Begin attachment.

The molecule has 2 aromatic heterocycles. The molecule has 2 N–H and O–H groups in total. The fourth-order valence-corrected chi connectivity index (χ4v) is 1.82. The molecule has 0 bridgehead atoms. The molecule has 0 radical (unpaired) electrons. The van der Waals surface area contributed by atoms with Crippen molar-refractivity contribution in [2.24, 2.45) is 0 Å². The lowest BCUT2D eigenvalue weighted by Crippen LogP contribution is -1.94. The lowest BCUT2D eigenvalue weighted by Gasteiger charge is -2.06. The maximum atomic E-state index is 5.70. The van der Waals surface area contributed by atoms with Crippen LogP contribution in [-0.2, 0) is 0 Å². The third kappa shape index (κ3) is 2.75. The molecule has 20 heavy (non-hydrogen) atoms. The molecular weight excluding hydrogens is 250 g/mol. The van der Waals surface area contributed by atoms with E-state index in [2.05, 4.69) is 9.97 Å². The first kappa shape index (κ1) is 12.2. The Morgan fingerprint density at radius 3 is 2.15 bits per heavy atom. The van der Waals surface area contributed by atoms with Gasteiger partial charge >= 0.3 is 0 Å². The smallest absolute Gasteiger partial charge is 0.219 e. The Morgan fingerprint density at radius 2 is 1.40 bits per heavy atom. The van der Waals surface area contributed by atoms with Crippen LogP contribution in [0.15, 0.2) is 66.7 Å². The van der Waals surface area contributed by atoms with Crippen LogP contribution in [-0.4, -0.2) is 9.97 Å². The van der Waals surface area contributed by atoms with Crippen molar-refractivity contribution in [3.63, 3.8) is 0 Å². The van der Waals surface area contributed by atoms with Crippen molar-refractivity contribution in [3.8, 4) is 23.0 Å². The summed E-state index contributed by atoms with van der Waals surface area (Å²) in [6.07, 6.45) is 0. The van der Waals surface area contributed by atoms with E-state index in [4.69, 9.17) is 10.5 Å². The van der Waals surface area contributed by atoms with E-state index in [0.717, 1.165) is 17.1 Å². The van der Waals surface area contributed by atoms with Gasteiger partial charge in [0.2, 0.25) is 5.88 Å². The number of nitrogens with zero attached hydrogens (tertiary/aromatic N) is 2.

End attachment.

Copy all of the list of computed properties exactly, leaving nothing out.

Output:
The molecule has 2 aromatic heterocycles. The molecule has 2 N–H and O–H groups in total. The fourth-order valence-corrected chi connectivity index (χ4v) is 1.82. The molecule has 0 bridgehead atoms. The molecule has 0 radical (unpaired) electrons. The van der Waals surface area contributed by atoms with Crippen molar-refractivity contribution in [2.24, 2.45) is 0 Å². The lowest BCUT2D eigenvalue weighted by Crippen LogP contribution is -1.94. The lowest BCUT2D eigenvalue weighted by Gasteiger charge is -2.06. The maximum atomic E-state index is 5.70. The van der Waals surface area contributed by atoms with Crippen LogP contribution in [-0.2, 0) is 0 Å². The third kappa shape index (κ3) is 2.75. The molecule has 20 heavy (non-hydrogen) atoms. The molecular weight excluding hydrogens is 250 g/mol. The van der Waals surface area contributed by atoms with E-state index in [2.05, 4.69) is 9.97 Å². The first kappa shape index (κ1) is 12.2. The Morgan fingerprint density at radius 3 is 2.15 bits per heavy atom. The van der Waals surface area contributed by atoms with Gasteiger partial charge >= 0.3 is 0 Å². The smallest absolute Gasteiger partial charge is 0.219 e. The Morgan fingerprint density at radius 2 is 1.40 bits per heavy atom. The van der Waals surface area contributed by atoms with Crippen LogP contribution in [0.15, 0.2) is 66.7 Å². The van der Waals surface area contributed by atoms with Crippen LogP contribution in [-0.4, -0.2) is 9.97 Å². The van der Waals surface area contributed by atoms with Crippen molar-refractivity contribution in [3.63, 3.8) is 0 Å². The van der Waals surface area contributed by atoms with Crippen molar-refractivity contribution in [3.8, 4) is 23.0 Å². The summed E-state index contributed by atoms with van der Waals surface area (Å²) in [6.07, 6.45) is 0. The van der Waals surface area contributed by atoms with E-state index in [4.69, 9.17) is 10.5 Å². The van der Waals surface area contributed by atoms with E-state index in [0.717, 1.165) is 17.1 Å². The van der Waals surface area contributed by atoms with Gasteiger partial charge in [0.2, 0.25) is 5.88 Å². The number of nitrogens with zero attached hydrogens (tertiary/aromatic N) is 2.